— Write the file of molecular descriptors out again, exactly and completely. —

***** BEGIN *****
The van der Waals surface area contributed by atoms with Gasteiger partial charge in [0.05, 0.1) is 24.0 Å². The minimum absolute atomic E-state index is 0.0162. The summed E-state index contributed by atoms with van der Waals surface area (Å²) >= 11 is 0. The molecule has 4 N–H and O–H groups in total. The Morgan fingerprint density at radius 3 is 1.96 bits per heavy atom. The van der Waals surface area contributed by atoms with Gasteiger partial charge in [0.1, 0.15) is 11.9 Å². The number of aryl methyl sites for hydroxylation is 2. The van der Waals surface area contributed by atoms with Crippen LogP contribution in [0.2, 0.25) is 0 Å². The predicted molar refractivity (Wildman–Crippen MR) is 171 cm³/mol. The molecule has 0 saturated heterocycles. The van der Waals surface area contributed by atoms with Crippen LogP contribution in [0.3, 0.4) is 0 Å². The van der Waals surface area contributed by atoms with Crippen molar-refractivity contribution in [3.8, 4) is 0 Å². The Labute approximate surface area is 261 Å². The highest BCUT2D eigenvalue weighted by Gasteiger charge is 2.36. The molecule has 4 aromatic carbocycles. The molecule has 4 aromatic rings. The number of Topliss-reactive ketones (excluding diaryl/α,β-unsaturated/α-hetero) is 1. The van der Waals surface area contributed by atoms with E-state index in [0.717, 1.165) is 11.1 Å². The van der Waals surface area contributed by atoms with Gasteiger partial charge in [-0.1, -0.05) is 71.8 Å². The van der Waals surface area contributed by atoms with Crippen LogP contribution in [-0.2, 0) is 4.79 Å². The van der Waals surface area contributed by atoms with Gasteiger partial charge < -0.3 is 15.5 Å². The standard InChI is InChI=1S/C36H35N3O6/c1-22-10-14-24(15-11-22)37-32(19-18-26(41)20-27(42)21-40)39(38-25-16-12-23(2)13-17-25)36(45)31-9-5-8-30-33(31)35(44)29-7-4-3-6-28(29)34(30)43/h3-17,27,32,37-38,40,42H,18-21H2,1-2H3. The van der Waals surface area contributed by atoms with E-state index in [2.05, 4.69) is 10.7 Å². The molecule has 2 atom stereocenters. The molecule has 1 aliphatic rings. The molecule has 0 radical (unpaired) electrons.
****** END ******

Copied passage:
The van der Waals surface area contributed by atoms with Gasteiger partial charge in [0.05, 0.1) is 24.0 Å². The minimum absolute atomic E-state index is 0.0162. The summed E-state index contributed by atoms with van der Waals surface area (Å²) >= 11 is 0. The molecule has 4 N–H and O–H groups in total. The Morgan fingerprint density at radius 3 is 1.96 bits per heavy atom. The van der Waals surface area contributed by atoms with Gasteiger partial charge in [0.1, 0.15) is 11.9 Å². The number of aryl methyl sites for hydroxylation is 2. The van der Waals surface area contributed by atoms with Crippen LogP contribution in [0.2, 0.25) is 0 Å². The predicted molar refractivity (Wildman–Crippen MR) is 171 cm³/mol. The molecule has 0 saturated heterocycles. The van der Waals surface area contributed by atoms with Crippen LogP contribution in [0.3, 0.4) is 0 Å². The van der Waals surface area contributed by atoms with Crippen molar-refractivity contribution in [3.8, 4) is 0 Å². The Labute approximate surface area is 261 Å². The highest BCUT2D eigenvalue weighted by Gasteiger charge is 2.36. The molecule has 4 aromatic carbocycles. The molecule has 4 aromatic rings. The number of Topliss-reactive ketones (excluding diaryl/α,β-unsaturated/α-hetero) is 1. The van der Waals surface area contributed by atoms with E-state index in [0.717, 1.165) is 11.1 Å². The van der Waals surface area contributed by atoms with Gasteiger partial charge in [-0.1, -0.05) is 71.8 Å². The van der Waals surface area contributed by atoms with Crippen LogP contribution in [-0.2, 0) is 4.79 Å². The van der Waals surface area contributed by atoms with Gasteiger partial charge < -0.3 is 15.5 Å². The standard InChI is InChI=1S/C36H35N3O6/c1-22-10-14-24(15-11-22)37-32(19-18-26(41)20-27(42)21-40)39(38-25-16-12-23(2)13-17-25)36(45)31-9-5-8-30-33(31)35(44)29-7-4-3-6-28(29)34(30)43/h3-17,27,32,37-38,40,42H,18-21H2,1-2H3. The van der Waals surface area contributed by atoms with E-state index in [2.05, 4.69) is 10.7 Å². The molecule has 2 atom stereocenters. The molecule has 1 aliphatic rings. The molecule has 0 radical (unpaired) electrons.